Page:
This Man Is Revolutionizing the Storage Biz, One Bin at a Time
Position yourself for growth in 2017—join us live at the Entrepreneur 360™.
Flash Sale—save up to $200 on registration. Ends Thursday. Secure Your Seat »
In October 2012, Sam Rosen was traveling in Colombia when he got an emergency call. Superstorm Sandy had just hit the East Coast, and his girlfriend’s apartment in Hoboken, N.J., was flooded. Rosen flew home immediately to help with the cleanup.
The couple salvaged as many possessions as they could from the condemned building and transferred them to a nearby self-storage unit. As they were about to head back to Rosen’s apartment in New York City, he asked his girlfriend if she had her winter boots.
“We rummaged through all her stuff and couldn’t find the boots she just packed away,” he remembers.
Frustrated, Rosen imagined a solution, something as easy as flipping through the contents of a physical storage space like one does with digital files via Dropbox. He didn’t think much of the idea until he bounced it off his friend Mark Suster, a venture capitalist, who urged him to follow through. In fact, Suster invested in the idea, setting Rosen up with a residency at his company, Upfront Ventures. The result was MakeSpace, which launched in October 2013 in New York City.
To use the service, which has since expanded to Washington, D.C., and Chicago, customers make a reservation online and request the number of plastic storage bins they need. MakeSpace drivers deliver them in person. Customers elsewhere in the contiguous 48 states can use MakeSpace as well. They’re shipped up to 10 high-quality cardboard boxes via UPS.
MakeSpace bins and boxes measure 3 cubic feet, which translates to enough room to hold approximately 12 pairs of shoes or 30 shirts and 10 sweaters per container. Once packed and ready to go, the containers are picked up (or shipped), along with any oversize items such as golf clubs or skis, and whisked away to the MakeSpace warehouse. As an opt-in, customers can have MakeSpace photograph the top layer of each container and add digital snaps to their file. When customers want a container back, they scroll through their virtual inventory online and request the one they’re after.
The service costs $25 per month for a minimum of three months for four containers; additional containers are stored at a rate of $6.25 per month per bin/box. Oversize items are priced separately. That’s a fraction of the cost of a full storage unit, which can start at $300 per month in urban areas and doesn’t include the cost or hassle of renting transportation to get the boxes to and from storage.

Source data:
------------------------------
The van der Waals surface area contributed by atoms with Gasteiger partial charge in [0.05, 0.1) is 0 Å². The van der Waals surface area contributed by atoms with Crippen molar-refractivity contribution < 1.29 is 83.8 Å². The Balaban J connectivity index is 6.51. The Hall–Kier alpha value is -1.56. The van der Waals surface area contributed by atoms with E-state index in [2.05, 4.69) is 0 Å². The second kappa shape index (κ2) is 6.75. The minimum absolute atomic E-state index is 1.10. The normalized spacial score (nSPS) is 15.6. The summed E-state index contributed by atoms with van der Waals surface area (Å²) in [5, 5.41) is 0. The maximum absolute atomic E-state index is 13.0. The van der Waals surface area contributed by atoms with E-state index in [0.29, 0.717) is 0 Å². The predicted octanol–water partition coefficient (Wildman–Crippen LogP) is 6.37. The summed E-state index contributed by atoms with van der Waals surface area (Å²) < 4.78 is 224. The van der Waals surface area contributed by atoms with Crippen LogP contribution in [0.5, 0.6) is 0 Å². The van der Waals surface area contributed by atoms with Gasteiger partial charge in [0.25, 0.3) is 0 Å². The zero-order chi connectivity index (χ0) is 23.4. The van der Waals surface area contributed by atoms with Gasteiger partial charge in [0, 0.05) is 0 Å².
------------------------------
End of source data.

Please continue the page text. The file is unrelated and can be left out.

In the beginning, Rosen found that many of his customers were dealing with a disaster or a death in the family and were using MakeSpace to clear out a home. But as different demographics have discovered the service, the customer base has changed.
“More and more people are using it like an extension of their home or like a second closet,” he says. “They send us seasonal items or luggage or even air conditioners. We have a lot of customers who do a wardrobe change two to three times per year. It’s like putting your coats in the attic and getting them back down again.”
Young professionals, especially women, are MakeSpace’s biggest fans. But Rosen says Airbnb hosts are also discovering the convenience of storing their personal items and valuables when they rent out their homes. And he hopes more active-duty service members will learn about MakeSpace and utilize it when they deploy overseas, since the company’s pricing is substantially lower than paying rent on an apartment or traditional storage unit.
Two years after driving his own car for pickups and deliveries, Rosen now has thousands of clients, a fleet of Mercedes-Benz Sprinter vans running six days a week and access to 600,000 square feet of secure space in a warehouse in Jersey City, N.J. He also raised $8 million in funding last year, led by Upfront Ventures.
According to Rosen, the beauty of the MakeSpace business model is the lifetime value of the customers. “Storage is almost like a utility, like a cell phone,” he says. “A phone customer pays more than $100 a month, and over a lifetime they may be worth $30,000. Our customer could easily spend $5,000 over their lifetime with us.”
Rosen believes MakeSpace will transform the culture of storage. “This goes beyond disrupting the traditional market. Uber, the ride-sharing service, released their numbers on their San Francisco revenues, and it was five times what existing taxi revenues were two to three years ago,” he says. “I suspect storage is in for the same market expansion. Right now, only one in 10 people use self-storage units, but MakeSpace can change this behavior.
“In the past,” he adds, “people might have said, ‘We need to get a bigger apartment or rent a storage space.’ Now they can say, ‘Why don’t we stay where we are and use MakeSpace?’”